Ontario Getting More Boots on the Ground by Making it Easier to Recruit and Train Police Officers
KING-VAUGHAN — The Ontario government is making it easier for police services across the province to recruit and train more police officers by removing tuition fees for the Basic Constable Training program at the Ontario Police College (OPC) and immediately expanding the number of recruits that can be trained each year.
“Across Canada, and right here in our community, we’re facing a growing wave of crime in our communities,” said Stephen Lecce, MPP for King-Vaughan. “That’s why our government is taking immediate action to recruit, train and get more boots on the ground in every part of the province. We’re expanding the number of recruits that can be trained every year, and we’re going to cover 100% of the cost of tuition -- increasing access to more front-line officers on our streets keeping us safe."
“Ontario is grateful to the thousands of brave women and men who serve as police officers across the province, keeping our communities safe,” said Premier Doug Ford. “To push back the growing tide of crime in our communities, we’re urgently getting more boots on the ground. That’s why our government is making the path to becoming a police officer as open as possible, expanding enrollment at the Ontario Police College and covering 100 per cent of the tuition cost for Basic Constable Training.”
To get more boots on the ground, the Basic Constable Training program at the Ontario Police College will be expanded immediately to accommodate an additional 70 recruits per cohort, from 480 to 550. Starting in 2024, the Basic Constable Training program will also be expanded to four cohorts per year instead of three. Additionally, to support recruitment efforts at a time when local police officers have signaled challenges in doing so, the province is introducing legislation that, if passed, will eliminate the post-secondary education requirement to become a police officer, as set out in the Community Safety and Policing Act (CSPA). If passed, the act would amend the CSPA to provide that a secondary school diploma or equivalent is sufficient education for the purposes of being appointed as a police officer.
“These changes are good news for police services across the province, as well as for Ontarians considering a career as a police officer,” said Solicitor General Michael Kerzner. “We listened to the concerns about recruitment shortfalls and training limitations and have taken steps to remove barriers and expand the possibilities for those considering a career as a police officer.”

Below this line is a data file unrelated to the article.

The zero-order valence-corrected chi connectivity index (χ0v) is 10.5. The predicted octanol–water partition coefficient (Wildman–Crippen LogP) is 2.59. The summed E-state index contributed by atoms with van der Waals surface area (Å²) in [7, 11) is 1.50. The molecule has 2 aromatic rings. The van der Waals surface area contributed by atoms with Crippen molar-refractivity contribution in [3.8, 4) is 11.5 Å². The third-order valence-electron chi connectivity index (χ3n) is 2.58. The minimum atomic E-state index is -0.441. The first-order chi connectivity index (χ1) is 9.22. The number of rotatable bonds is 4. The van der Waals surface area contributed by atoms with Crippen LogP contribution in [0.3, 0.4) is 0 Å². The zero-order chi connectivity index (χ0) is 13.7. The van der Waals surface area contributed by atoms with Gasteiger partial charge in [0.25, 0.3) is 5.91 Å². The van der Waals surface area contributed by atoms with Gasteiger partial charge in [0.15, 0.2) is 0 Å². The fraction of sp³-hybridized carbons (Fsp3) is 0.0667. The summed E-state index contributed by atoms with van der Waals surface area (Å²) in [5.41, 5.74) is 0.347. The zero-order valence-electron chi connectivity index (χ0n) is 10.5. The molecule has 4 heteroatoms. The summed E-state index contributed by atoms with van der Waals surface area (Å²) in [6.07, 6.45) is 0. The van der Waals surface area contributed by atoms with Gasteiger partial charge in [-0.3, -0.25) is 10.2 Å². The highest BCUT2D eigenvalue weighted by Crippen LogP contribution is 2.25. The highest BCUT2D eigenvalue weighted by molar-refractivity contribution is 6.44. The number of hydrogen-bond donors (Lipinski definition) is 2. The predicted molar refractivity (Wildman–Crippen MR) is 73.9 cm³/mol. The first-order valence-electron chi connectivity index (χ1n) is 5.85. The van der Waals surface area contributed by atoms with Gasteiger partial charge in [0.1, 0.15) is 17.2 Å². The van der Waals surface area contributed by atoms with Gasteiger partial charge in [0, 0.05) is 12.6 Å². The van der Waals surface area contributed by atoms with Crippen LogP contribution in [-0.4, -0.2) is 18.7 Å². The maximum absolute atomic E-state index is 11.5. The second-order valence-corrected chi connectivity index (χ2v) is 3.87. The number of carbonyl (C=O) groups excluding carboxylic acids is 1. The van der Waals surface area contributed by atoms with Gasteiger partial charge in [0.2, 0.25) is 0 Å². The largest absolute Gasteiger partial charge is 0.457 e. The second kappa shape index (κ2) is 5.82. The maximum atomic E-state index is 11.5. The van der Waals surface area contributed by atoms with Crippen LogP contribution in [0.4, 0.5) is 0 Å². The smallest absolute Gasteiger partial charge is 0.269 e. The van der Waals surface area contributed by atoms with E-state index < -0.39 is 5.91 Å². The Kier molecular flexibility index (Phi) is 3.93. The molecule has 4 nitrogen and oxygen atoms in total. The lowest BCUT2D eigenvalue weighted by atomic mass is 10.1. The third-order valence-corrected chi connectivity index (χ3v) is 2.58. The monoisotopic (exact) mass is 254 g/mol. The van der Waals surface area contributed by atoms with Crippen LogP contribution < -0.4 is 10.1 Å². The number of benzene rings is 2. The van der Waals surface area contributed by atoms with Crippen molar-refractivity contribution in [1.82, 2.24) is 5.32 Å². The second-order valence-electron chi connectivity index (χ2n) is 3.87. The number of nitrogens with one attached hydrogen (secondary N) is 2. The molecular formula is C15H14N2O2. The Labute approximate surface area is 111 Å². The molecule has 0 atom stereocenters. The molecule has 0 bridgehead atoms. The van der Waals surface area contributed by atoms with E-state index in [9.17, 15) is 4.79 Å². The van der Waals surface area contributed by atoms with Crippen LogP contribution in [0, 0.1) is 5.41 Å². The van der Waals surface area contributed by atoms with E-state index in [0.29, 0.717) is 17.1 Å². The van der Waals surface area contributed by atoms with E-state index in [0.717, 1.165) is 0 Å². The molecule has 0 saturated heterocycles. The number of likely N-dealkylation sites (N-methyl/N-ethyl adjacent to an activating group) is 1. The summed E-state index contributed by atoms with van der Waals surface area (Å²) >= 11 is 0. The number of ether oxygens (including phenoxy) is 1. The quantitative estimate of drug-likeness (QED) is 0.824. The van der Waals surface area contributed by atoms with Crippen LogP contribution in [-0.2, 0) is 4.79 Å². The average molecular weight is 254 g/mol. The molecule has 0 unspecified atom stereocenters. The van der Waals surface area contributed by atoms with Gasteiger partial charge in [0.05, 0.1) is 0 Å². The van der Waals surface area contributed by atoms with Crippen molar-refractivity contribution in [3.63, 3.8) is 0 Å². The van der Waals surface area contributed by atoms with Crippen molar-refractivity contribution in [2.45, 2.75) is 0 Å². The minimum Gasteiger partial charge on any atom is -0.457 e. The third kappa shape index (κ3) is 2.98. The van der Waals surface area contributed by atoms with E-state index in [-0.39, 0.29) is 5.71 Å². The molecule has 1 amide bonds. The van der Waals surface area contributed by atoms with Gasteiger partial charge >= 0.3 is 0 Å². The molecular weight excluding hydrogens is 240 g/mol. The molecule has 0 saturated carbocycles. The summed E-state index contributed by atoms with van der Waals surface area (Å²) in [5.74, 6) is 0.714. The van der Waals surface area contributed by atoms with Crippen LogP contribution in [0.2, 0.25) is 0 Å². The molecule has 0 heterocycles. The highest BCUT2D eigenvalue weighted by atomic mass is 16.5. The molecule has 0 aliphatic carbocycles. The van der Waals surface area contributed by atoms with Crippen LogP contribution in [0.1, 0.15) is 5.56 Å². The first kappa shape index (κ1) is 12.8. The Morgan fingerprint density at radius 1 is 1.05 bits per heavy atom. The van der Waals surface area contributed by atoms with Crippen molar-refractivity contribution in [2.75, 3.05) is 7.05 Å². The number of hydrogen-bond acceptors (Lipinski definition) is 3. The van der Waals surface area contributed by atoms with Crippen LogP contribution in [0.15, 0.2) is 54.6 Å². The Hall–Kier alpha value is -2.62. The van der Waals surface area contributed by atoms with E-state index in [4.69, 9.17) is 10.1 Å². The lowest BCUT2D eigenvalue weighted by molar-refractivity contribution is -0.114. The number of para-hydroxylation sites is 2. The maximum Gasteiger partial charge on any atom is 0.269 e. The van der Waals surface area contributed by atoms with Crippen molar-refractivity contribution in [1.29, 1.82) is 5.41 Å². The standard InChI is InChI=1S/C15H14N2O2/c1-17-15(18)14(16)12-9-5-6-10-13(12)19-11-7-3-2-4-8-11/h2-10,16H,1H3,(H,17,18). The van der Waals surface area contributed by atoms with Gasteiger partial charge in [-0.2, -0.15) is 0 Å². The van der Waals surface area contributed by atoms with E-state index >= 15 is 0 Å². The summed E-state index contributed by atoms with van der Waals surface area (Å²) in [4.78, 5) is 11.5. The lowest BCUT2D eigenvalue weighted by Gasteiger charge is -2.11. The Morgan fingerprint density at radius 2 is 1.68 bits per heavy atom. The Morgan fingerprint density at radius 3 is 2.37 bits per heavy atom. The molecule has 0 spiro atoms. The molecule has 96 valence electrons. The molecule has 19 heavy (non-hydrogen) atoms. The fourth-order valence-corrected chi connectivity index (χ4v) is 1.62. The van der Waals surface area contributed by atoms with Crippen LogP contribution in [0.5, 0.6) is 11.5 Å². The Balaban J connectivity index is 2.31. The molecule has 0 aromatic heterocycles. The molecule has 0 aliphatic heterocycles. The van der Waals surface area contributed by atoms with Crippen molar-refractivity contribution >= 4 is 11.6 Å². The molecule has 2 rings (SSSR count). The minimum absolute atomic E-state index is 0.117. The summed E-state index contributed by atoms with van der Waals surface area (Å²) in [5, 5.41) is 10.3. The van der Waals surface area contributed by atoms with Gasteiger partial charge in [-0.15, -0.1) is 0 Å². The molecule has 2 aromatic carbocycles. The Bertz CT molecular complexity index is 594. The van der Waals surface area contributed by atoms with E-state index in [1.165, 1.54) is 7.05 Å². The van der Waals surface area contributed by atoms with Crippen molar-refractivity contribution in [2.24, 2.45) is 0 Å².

Ontario’s new measures compliment other recent enhancements in Basic Constable Training at the OPC. Earlier this year, the duration of the training program was expanded from 60 to 66 days to accommodate immediate rapid deployment and active attacker and mental health response training for individuals in crisis. The college’s mental health response training for individuals in crisis provides police officers with the skills they need to work with on-the-ground supports such as mobile crisis response teams.
The elimination of the tuition fee for the Basic Constable Training program at the Ontario Police College will be retroactive to January 1, 2023. Recruits who paid for their twelve-week Basic Constable Training earlier this year will be reimbursed.
Under the Police Services Act, municipal police recruits in Ontario are required to complete the Basic Constable Training (BCT) program within six months of being hired.
Ontario Provincial Police and Indigenous Police Services recruits also complete the BCT at the Ontario Police College.
Legislation proposing to eliminate the post-secondary education requirement to become a police officer, as set out in the Community Safety and Policing Act 2019 (CSPA), is expected to be introduced later today along with several amendments required to bring the CSPA into force. If passed, the Bill would amend the CSPA to provide that a secondary school diploma or equivalent is sufficient education for the purposes of being appointed as a police officer. This change, if passed, would come into effect when the CSPA comes into force.
BCT courses cover a variety of topics, including federal/provincial/traffic law, human rights, diversity and professional practice, leadership, ethics, mental health for first responders and for people in crisis, physical wellness and fitness for duty, community safety, defensive tactics, use of force and de-escalation techniques, firearms, and officer safety.
The Ontario Police College is continually reviewing and modernizing its curriculum, programming, and training to address current needs, trends and best practices.